WASHINGTON — For the first time ever, the Food and Drug Administration has fined four businesses that have ignored its orders to stop selling unapproved vapes.
The move is the latest escalation by the agency’s tobacco center, which has been criticized in recent months for allegedly standing by while vape and tobacco companies ignore its rules. The move comes four months after the FDA took six other vape shops to court for selling illegal products.
“Holding manufacturers accountable for making or selling illegal tobacco products is a top priority for the FDA,” said Brian King, the director of the FDA’s Center for Tobacco Products, in a statement. “We are prepared to use the full scope of our authorities to enforce the law — especially against those who have continued to violate the law after being warned by the agency.”
Two of the companies the FDA fined, VapEscape and Great American Vapes, were listed in an October STAT investigation into vape companies ignoring the FDA’s orders. That project found that more than half of the 120 companies that the FDA had already warned about selling illegal vapes were still selling their products. Experts at the time questioned why the FDA had not used its legal powers to fine companies ignoring their rules.
The FDA frequently issues fines when companies are caught selling their products to underage customers, but before today, it had not issued fines for vape manufacturers selling illegal products.
It’s unclear if Wednesday’s announcement will be enough to placate critics who have chastised the FDA’s enforcement in this arena as piecemeal and slow. By STAT’s count it took the agency more than a year since issuing its first warning to VapEscape, Great American Vapes, and 13 Vapor to fine them.
Today’s announcement comes a week after Sen. Dick Durbin (D-Ill.), a vocal critic of the FDA’s enforcement around vapes, sent a letter blasting Commissioner Robert Califf for a “lack of urgency” that “ is creating serious public health harm.” Durbin’s letter also requested that Califf visit a shop selling these products in Washington, D.C.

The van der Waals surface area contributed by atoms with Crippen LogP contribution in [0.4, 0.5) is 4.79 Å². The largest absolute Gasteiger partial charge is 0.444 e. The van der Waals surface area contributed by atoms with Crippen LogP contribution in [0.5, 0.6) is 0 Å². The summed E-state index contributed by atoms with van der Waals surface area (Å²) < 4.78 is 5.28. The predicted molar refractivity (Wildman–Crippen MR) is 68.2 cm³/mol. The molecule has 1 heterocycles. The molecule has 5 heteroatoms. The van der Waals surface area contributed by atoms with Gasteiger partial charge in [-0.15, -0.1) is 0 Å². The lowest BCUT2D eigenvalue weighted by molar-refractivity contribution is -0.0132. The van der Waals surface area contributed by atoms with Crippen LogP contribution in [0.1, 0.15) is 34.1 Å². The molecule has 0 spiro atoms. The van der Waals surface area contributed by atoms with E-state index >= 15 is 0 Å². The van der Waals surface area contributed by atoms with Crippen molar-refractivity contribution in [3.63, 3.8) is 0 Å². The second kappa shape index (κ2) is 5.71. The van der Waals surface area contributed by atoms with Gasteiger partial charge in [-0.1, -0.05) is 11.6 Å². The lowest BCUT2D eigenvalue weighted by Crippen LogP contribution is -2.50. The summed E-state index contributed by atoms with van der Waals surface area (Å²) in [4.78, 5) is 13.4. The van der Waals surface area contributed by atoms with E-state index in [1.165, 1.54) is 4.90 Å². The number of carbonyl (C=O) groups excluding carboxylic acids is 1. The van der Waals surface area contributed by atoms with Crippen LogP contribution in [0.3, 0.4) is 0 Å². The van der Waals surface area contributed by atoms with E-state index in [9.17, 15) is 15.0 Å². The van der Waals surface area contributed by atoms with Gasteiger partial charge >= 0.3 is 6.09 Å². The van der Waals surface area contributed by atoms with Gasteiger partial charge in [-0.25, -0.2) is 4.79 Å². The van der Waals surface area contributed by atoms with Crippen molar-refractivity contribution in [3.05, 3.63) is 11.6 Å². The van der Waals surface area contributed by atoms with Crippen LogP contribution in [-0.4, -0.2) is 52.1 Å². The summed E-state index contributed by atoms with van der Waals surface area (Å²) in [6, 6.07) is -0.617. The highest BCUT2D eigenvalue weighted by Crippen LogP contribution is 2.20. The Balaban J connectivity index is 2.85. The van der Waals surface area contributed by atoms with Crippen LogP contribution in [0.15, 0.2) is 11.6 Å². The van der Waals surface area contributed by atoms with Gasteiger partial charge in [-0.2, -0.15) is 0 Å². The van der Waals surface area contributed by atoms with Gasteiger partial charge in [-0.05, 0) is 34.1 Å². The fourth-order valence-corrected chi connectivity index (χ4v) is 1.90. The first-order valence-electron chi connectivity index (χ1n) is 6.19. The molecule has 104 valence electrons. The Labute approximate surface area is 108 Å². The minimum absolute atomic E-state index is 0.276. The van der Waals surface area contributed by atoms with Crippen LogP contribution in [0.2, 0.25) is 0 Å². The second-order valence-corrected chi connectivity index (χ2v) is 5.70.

“Perhaps you would have a greater appreciation for the seriousness and scope of FDA’s failed enforcement if you could see, with your own eyes, the sheer volume of unauthorized and flagrantly kid-friendly e-cigarette products that FDA is allowing to be sold to our children,” the senator wrote.
It’s also unclear whether the fines to these four companies will be enough to persuade the larger industry to begin following the agency’s rules. The fines are being issued to vape shops serving small markets like Norman, Okla., none of which appear to ship products nationwide. The FDA’s fines do not target larger producers like the Chinese disposable vape companies that are now illegally flooding the U.S. market.
“This boneheaded approach by FDA combines failed drug war tactics with appalling indifference to prevailing science that vaping is vastly safer than cigarettes,” the American Vapor Manufacturers, which represents vape shops, wrote in a statement. AVM described the FDA’s action as “crushing tiny domestic manufacturers.”
It’s not immediately clear how much each company will have to pay to regulators, or if they will have to pay a fine at all. Companies have the ability to pay the settlement, enter into a settlement agreement, or request a hearing to challenge the fine. The maximum fine per infraction is $19,192, according to an FDA press release.
STAT’s coverage of the commercial determinants of health is supported by a grant from Bloomberg Philanthropies. Our financial supporters are not involved in any decisions about our journalism.
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